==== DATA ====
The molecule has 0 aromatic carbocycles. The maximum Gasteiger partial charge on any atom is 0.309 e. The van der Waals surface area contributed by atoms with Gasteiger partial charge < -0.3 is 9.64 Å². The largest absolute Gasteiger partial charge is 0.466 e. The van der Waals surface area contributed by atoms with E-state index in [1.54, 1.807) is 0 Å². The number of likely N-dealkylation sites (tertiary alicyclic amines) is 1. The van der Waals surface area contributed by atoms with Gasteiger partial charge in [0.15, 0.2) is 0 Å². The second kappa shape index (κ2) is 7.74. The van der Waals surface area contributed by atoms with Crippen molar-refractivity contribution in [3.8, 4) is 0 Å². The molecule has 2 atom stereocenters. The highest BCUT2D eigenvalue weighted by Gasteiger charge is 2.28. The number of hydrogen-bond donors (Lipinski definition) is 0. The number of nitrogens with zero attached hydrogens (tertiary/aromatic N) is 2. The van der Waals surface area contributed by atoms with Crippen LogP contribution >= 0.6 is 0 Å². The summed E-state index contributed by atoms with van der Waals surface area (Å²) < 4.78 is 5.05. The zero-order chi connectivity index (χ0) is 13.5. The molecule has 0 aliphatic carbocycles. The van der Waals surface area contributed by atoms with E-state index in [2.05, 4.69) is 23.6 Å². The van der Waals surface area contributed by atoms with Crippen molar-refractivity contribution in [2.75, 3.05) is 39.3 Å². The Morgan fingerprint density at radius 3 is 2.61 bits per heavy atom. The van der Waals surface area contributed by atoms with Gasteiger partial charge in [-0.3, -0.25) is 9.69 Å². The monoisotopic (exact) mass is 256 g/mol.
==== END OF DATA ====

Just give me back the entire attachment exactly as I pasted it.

The molecule has 0 aromatic carbocycles. The maximum Gasteiger partial charge on any atom is 0.309 e. The van der Waals surface area contributed by atoms with Gasteiger partial charge < -0.3 is 9.64 Å². The largest absolute Gasteiger partial charge is 0.466 e. The van der Waals surface area contributed by atoms with E-state index in [1.54, 1.807) is 0 Å². The number of likely N-dealkylation sites (tertiary alicyclic amines) is 1. The van der Waals surface area contributed by atoms with Gasteiger partial charge in [0.15, 0.2) is 0 Å². The second kappa shape index (κ2) is 7.74. The van der Waals surface area contributed by atoms with Crippen molar-refractivity contribution in [3.8, 4) is 0 Å². The molecule has 2 atom stereocenters. The highest BCUT2D eigenvalue weighted by Gasteiger charge is 2.28. The number of hydrogen-bond donors (Lipinski definition) is 0. The number of nitrogens with zero attached hydrogens (tertiary/aromatic N) is 2. The van der Waals surface area contributed by atoms with Crippen LogP contribution >= 0.6 is 0 Å². The summed E-state index contributed by atoms with van der Waals surface area (Å²) < 4.78 is 5.05. The zero-order chi connectivity index (χ0) is 13.5. The molecule has 0 aliphatic carbocycles. The van der Waals surface area contributed by atoms with E-state index in [2.05, 4.69) is 23.6 Å². The van der Waals surface area contributed by atoms with Crippen molar-refractivity contribution in [2.75, 3.05) is 39.3 Å². The Morgan fingerprint density at radius 3 is 2.61 bits per heavy atom. The van der Waals surface area contributed by atoms with Gasteiger partial charge in [-0.3, -0.25) is 9.69 Å². The monoisotopic (exact) mass is 256 g/mol.